42 Responses to “Don’t Judge a Book by its Cover”

  • avatar Julia Munroe Martin Says:

    This post couldn’t have come at a better time for me! (As you know) I’m getting ready to self publish for the first time, and I have been thinking about covers non-stop. It’s very helpful to see an analysis like this. Yes, I do judge a book by its cover, too… not sure I’ve ever not read one based on it, but I do have certain biases. That said, I’m particularly worried and concerned that my own looks professional. But also that it fits with the genre (mystery). So, as a reader I’d like to judge less by the cover, but as a writer, I think I need to judge more and analyze, analyze, analyze, and this post gives me some excellent insight! Great post, Melissa, thank you.

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    Melissa Reply:

    I am so guilty of completely shunning books based on covers (obviously).It’s often the first step in my process of elimination, esp. when I’m reading Goodreads reviews — I scan the book cover images first. If I don’t like, I move on. It makes me wonder how many other “mes” are out there. I think you’re taking the right approach to your cover – analyzing and studying the market to create the best possible cover for your work (that fits within genre)! I agree – various genres have various feels. Rightly or wrongly.

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  • avatar Erika Marks Says:

    I’m with Julia–I love hearing your thoughts on covers because they do matter to all of us, whether we want to admit it or not. I have been smitten by covers enough to pick up a book but I agree with you that a cover can also have the opposite effect. Having been through the process of watching a cover built and changed and considered, I continue to be impressed at how much goes into the design and all the things that are taken into consideration.

    (And that ant!!?? Whoa!!!)

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    Melissa Reply:

    True. Sometimes a cover will wow me, only for me to find the words beneath do not. It works both ways, absolutely! I’d love to hear more about your books’ cover-building. From watching Amy Sue Nathan’s recent cover tweaks, I also am amazed at how much thought goes into the tiniest of details. But sometimes, I just feel they get it all wrong… But again: what’s bad for me might be great for someone else! With book covers, the “Can’t please everyone” mantra is in full effect.

    Yes – aren’t those ants cool? They really do look so soft and cuddly. But they run so quickly, I’ve never been able to adequately capture one on film!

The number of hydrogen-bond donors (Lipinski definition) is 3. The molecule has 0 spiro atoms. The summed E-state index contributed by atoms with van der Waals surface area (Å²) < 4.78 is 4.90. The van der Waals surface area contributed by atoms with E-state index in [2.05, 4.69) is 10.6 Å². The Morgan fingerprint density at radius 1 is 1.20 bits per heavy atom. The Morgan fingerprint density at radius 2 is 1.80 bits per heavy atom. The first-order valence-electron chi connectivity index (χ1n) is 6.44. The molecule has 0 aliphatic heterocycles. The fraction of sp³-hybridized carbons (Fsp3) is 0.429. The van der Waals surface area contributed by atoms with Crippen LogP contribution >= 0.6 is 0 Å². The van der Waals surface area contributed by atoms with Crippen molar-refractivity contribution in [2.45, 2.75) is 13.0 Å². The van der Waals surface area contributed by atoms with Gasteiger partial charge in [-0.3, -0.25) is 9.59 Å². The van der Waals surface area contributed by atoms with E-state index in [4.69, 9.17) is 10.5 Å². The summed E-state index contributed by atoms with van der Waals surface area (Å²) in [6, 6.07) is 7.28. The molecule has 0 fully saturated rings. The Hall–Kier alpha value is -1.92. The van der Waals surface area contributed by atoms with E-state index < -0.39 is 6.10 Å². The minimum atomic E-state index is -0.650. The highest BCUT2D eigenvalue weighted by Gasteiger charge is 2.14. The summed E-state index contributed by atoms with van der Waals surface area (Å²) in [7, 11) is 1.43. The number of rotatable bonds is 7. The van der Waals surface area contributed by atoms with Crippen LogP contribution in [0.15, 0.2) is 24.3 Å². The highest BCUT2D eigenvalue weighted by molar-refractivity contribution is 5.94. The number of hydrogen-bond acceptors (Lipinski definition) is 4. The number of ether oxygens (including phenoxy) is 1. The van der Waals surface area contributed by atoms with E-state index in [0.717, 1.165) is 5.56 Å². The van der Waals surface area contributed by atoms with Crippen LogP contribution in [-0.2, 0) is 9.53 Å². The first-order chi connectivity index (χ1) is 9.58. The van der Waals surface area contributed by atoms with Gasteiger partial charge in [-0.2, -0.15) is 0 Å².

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  • avatar Laurie Buchanan Says:

    I am oh-so-guilty as charged.

    I am a true Cover Girl (cracking myself up! Not, of course, in the truest sense of the word, but in the book sense of the word).

    Whether I’m at the library, the book store, or buying books online, the cover art is first and foremost, the blurb on the back is second, and the first two pages is third. Shamefully, that is my “read or not to read” criteria.

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    Melissa Reply:

    You have described me EXACTLY (my response to Julia, above, is similar). Same, exact process in my book selecting! I should do a poll on how many Lauries and Melissas are out there… I would bet that many folks share the same methodology as us…

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  • avatar Amy Sue Nathan Says:

    Ok, I’ll chime in about my cover here…a lot does go into cover design and the author doesn’t always have the final say. Oh, I mean, the author rarely has the final say. LOL. The lucked out with the cover for The Glass Wives, and even when someone said, “Hey, those cups should totally NOT match,” after my initial inner freak out, I understood that while I saw the cups quite literally as COFFEE CUPS used by the characters, those not as literal as I saw them as representations of the two main characters in the book who are different, yet similar. I tend to be quite literal until I step back. I don’t like being misled by a cover, that was the only thing I said when asked what I wanted for mine (and I always pictured a window, but never mentioned that!). We do judge books by their covers. If I see a cover I don’t like for whatever reason, I’m less likely to pick up the book to even give it a try. That being said, when I love a cover, I always try it on and see if the book is a fit.